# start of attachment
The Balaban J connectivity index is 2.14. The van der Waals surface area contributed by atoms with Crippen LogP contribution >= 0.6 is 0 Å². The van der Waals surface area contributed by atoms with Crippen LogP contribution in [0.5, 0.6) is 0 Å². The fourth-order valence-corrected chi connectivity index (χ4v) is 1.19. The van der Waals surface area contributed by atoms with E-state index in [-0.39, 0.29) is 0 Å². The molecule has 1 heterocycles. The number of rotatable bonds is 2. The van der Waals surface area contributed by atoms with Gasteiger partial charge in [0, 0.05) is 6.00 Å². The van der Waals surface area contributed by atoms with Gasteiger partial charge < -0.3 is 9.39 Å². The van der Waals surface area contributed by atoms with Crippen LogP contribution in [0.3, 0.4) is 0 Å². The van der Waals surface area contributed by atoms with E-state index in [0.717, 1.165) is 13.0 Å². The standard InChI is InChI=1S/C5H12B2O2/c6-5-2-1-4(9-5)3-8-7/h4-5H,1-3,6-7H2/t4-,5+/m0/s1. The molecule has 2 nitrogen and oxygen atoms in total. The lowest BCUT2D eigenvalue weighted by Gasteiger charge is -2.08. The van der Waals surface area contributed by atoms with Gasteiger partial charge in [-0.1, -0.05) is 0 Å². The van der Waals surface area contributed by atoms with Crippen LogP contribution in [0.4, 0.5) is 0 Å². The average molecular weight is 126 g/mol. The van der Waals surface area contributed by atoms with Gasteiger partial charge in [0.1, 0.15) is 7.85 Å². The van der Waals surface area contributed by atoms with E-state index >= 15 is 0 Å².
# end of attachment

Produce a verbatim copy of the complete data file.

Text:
The Balaban J connectivity index is 2.14. The van der Waals surface area contributed by atoms with Crippen LogP contribution >= 0.6 is 0 Å². The van der Waals surface area contributed by atoms with Crippen LogP contribution in [0.5, 0.6) is 0 Å². The fourth-order valence-corrected chi connectivity index (χ4v) is 1.19. The van der Waals surface area contributed by atoms with E-state index in [-0.39, 0.29) is 0 Å². The molecule has 1 heterocycles. The number of rotatable bonds is 2. The van der Waals surface area contributed by atoms with Gasteiger partial charge in [0, 0.05) is 6.00 Å². The van der Waals surface area contributed by atoms with Gasteiger partial charge < -0.3 is 9.39 Å². The van der Waals surface area contributed by atoms with Crippen LogP contribution in [0.3, 0.4) is 0 Å². The van der Waals surface area contributed by atoms with E-state index in [0.717, 1.165) is 13.0 Å². The standard InChI is InChI=1S/C5H12B2O2/c6-5-2-1-4(9-5)3-8-7/h4-5H,1-3,6-7H2/t4-,5+/m0/s1. The molecule has 2 nitrogen and oxygen atoms in total. The lowest BCUT2D eigenvalue weighted by Gasteiger charge is -2.08. The van der Waals surface area contributed by atoms with Gasteiger partial charge in [-0.1, -0.05) is 0 Å². The van der Waals surface area contributed by atoms with Crippen LogP contribution in [0.4, 0.5) is 0 Å². The average molecular weight is 126 g/mol. The van der Waals surface area contributed by atoms with Gasteiger partial charge in [0.1, 0.15) is 7.85 Å². The van der Waals surface area contributed by atoms with E-state index >= 15 is 0 Å².